Main content area

Adaptation strategies of forage soybeans cultivated on acidic soils under cool climate to produce high quality forage

Nadeem, Muhammad, Pham, Thu Huong, Nieuwenhuis, Ashley, Ali, Waqas, Zaeem, Muhammad, Ashiq, Waqar, Gillani, Syed Shah Mohioudin, Manful, Charles, Adigun, Oludoyin Adeseun, Galagedara, Lakshman, Cheema, Mumtaz, Thomas, Raymond
Plant science 2019 v.283 pp. 278-289
Podzols, acid soils, biomass, climatic factors, ecosystems, farms, forage crops, forage production, genotype, glycolipids, nutritive value, phosphatidylcholines, phosphatidylethanolamines, phytosterols, roots, soil pH, soybeans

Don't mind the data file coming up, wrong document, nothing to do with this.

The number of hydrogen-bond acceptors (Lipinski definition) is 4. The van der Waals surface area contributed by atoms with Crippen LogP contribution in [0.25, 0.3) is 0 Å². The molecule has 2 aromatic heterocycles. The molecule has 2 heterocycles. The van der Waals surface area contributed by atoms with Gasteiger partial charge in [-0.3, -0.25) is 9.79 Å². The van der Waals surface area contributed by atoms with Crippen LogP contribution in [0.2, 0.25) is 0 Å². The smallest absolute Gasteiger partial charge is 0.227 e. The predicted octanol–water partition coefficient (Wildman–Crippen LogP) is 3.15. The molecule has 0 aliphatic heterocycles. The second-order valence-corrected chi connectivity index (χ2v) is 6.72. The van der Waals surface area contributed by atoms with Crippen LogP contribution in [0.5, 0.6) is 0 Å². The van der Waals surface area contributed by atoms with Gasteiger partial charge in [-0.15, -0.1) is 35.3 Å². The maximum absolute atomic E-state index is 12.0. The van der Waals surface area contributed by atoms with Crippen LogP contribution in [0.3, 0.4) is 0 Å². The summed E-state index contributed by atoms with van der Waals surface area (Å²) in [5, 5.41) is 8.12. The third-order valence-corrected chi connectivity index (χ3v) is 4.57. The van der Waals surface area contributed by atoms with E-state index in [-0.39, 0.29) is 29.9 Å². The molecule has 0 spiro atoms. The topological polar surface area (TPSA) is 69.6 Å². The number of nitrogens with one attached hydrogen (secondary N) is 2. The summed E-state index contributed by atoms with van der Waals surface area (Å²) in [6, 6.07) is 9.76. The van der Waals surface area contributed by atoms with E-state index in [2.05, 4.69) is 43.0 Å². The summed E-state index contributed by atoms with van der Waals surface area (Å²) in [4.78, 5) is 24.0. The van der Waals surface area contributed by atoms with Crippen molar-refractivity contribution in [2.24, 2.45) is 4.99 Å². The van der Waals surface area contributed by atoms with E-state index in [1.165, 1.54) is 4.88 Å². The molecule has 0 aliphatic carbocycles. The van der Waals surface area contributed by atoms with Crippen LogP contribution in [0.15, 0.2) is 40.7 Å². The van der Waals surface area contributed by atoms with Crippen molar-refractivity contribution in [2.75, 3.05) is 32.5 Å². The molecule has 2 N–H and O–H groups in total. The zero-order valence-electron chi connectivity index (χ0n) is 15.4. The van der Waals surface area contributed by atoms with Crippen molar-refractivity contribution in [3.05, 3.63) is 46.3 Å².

Boreal soils tend to be podzols characterized by acidic pH, which can further limit forage crop growth and production. It is unclear, how forage soybeans adopt to produce forage with high nutritional quality when cultivated on podzols in boreal climate. To answer this question, we cultivated forage soybeans on agricultural podzols at 3 farm sites with varied soil pH (6.8, 6.0 or 5.1), and assessed the root membrane lipidome remodeling response to such climatic conditions. Contrary to our expectations, significantly lower biomass was observed at pH 6.8 compared to 6.0 and 5.1. However, surprisingly the plants produced similar forage quality at 6.8 and 5.1 pH. Three major lipid classes including phospholipids, glycolipids and phytosterols were observed in roots irrespective of soil pH. Phosphatidylcholine (PC), phosphatidylethanolamine (PE), phosphatidic acid (PA), and acylated glucosyl betasitosterol ester (AGlcSiE) accounted for 95% of the root lipidome, and expressed significant changes in response to cultivation across the three soil pH levels. These lipids were also observed to have strong correlations with forage production, and forage quality. Therefore, soybean genotypes with higher abilities to remodel PC, PE, PA, and AGlcSiE could be better suited for producing higher quality forage in acid podzolic soils characteristics of boreal ecosystems.